Here is a taste insofar as it relates to the American Founding & Religion:
But Franklin soon abandoned such strict deism. He desired to worship a more personal God. So his next stop — where he attempted to reconcile Enlightenment with worship of a personal God — was something quite cosmic, indeed proto-Mormon. As he described it in 1728:
When I think thus, I imagine it great Vanity in me to suppose, that the Supremely Perfect, does in the least regard such an inconsiderable Nothing as Man. More especially, since it is impossible for me to have any positive clear Idea of that which is infinite and incomprehensible, I cannot conceive otherwise, than that He, the Infinite Father, expects or requires no Worship or Praise from us, but that he is even INFINITELY ABOVE IT.….
I CONCEIVE then, that the INFINITE has created many Beings or Gods, vastly superior to Man, who can better conceive his Perfections than we, and return him a more rational and glorious Praise. As among Men, the Praise of the Ignorant or of Children, is not regarded by the ingenious Painter or Architect, who is rather honour’d and pleas’d with the Approbation of Wise men and Artists. .It may be that these created Gods, are immortal, or it may be that after many Ages, they are changed, and Others supply their Places. .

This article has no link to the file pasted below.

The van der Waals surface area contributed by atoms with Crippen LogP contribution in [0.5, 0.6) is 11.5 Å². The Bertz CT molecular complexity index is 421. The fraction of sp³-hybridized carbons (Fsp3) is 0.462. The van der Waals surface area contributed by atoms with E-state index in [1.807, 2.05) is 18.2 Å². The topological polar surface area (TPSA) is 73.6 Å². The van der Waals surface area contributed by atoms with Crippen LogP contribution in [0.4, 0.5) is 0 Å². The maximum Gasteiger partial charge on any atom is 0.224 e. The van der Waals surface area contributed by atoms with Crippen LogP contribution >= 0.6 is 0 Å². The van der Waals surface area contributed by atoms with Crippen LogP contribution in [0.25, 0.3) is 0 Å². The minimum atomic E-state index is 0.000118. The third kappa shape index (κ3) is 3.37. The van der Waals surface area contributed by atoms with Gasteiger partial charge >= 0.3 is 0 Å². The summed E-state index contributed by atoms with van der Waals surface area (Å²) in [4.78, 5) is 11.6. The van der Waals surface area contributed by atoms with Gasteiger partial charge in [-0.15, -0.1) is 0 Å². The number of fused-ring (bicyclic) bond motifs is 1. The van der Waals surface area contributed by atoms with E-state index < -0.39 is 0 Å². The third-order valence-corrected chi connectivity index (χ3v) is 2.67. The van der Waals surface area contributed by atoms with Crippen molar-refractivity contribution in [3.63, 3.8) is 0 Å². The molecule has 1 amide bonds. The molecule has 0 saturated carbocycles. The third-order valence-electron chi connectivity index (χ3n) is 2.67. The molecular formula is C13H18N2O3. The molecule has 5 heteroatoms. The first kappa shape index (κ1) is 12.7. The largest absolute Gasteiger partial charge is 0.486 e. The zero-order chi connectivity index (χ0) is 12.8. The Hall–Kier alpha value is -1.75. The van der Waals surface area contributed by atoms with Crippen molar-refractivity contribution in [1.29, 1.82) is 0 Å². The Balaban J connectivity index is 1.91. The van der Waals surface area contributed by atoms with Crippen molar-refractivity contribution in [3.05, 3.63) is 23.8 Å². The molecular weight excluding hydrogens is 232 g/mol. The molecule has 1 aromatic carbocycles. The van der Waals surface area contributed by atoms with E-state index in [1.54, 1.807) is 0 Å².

Howbeit, I conceive that each of these is exceeding wise, and good, and very powerful; and that Each has made for himself, one glorious Sun, attended with a beautiful and admirable System of Planets. .It is that particular wise and good God, who is the Author and Owner of our System, that I propose for the Object of my Praise and Adoration. .Note that Franklin, for the rest of his life articulated belief in an active personal God, but never repudiated or retracted the above “cosmic” sentiment. (I’m not sure, however, whether he continued to believe in such.)